The above examples demonstrated functions that execute the set of statements within the function body. Let us look at examples of functions that can return a value or a set of values to the invoking statement.

//A simple function that accepts 'color' as a parameter
//The function checks the color and returns a String with the name of a fruit matching the color
function nameFruitByColor(color) {
    if(color === 'red') {
        return 'apple';
    } else if (color === 'yellow') {
        return 'banana';
    } else if (color === 'green') {
        return 'watermelon';

//Display the value on console returned by the function 'nameFruitByColor'
//Output -> apple

The above example shows that the function returns a string. In fact, anything can be returned from a function such as a string, number, boolean, object, etc.

Up until now, we've seen some relatively simple examples of functions. Now, let's look at some complex variations of function declarations.

Anonymous Functions

A JavaScript function is referred to as an anonymous function when you omit the 'Function Name' from the declaration. But, the catch is that it must be assigned to a variable. Let us look at the code below.

//Main things to note in the function declaration
//Function Name is omitted
//The function is assigned to a variable 'fullName'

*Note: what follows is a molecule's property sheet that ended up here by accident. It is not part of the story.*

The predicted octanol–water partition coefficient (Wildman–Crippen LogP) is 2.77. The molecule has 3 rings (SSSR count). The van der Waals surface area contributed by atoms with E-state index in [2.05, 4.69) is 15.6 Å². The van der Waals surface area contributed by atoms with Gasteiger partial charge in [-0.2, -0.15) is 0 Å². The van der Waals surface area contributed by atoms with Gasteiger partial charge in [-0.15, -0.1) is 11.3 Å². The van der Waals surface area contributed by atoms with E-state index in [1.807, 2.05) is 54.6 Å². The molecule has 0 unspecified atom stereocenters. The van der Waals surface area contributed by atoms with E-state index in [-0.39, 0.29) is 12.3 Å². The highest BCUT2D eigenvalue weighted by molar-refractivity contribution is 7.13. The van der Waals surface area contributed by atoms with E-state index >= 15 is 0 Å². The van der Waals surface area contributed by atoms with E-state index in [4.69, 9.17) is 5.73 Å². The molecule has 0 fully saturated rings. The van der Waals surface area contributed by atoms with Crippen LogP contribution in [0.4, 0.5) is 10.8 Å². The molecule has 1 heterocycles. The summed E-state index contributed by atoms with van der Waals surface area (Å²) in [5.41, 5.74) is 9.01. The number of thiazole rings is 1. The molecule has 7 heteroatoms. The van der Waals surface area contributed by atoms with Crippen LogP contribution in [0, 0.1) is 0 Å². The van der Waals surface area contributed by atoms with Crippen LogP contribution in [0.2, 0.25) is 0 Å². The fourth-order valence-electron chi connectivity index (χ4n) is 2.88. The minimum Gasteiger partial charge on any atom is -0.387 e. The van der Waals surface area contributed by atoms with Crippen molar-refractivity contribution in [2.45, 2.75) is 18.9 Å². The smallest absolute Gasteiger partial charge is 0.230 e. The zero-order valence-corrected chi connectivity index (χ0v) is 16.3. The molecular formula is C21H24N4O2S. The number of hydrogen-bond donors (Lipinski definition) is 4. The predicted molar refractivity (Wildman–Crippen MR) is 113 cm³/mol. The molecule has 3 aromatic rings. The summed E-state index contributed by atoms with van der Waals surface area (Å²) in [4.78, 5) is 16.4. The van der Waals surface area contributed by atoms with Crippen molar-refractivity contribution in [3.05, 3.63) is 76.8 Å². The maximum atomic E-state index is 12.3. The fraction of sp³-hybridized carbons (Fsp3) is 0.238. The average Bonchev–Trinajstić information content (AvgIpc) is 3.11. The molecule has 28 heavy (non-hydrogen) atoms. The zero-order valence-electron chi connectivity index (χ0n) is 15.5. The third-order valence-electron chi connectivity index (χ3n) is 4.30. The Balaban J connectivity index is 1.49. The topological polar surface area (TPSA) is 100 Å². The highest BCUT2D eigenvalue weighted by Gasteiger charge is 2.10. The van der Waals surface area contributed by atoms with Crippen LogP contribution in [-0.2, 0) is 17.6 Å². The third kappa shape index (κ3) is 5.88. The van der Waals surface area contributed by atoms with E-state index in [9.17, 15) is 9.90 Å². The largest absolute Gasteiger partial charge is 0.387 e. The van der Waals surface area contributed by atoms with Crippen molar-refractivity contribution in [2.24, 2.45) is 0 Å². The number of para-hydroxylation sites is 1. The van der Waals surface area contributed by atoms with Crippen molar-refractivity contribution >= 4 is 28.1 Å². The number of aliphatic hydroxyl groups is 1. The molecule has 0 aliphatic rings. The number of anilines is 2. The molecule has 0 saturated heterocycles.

const fullName = function(firstName, lastName) {
    return `The Full Name is ${firstName} ${lastName}`;

//If you console.log the 'fullName' variable as is then
//it returns the entire function

//If you console.log without any parameters
//It displays 'The Full Name is undefined undefined'

//If you console.log with parameters passed to the function
//It displays 
console.log(fullName('John', 'Smith'));

The above syntax is also referred to as a function expression. You can treat 'fullName' as the function name and hence it is used to invoke the function.

Now, function expressions are handy when you need to pass them as parameters to other functions.

Let us look at the following example in detail:

Step 1:

Define two function expressions, one to add two numbers and one to subtract two numbers. The functions also return the value of addition and subtraction to the invoking statement.

//Function 'add' returns sum of two numbers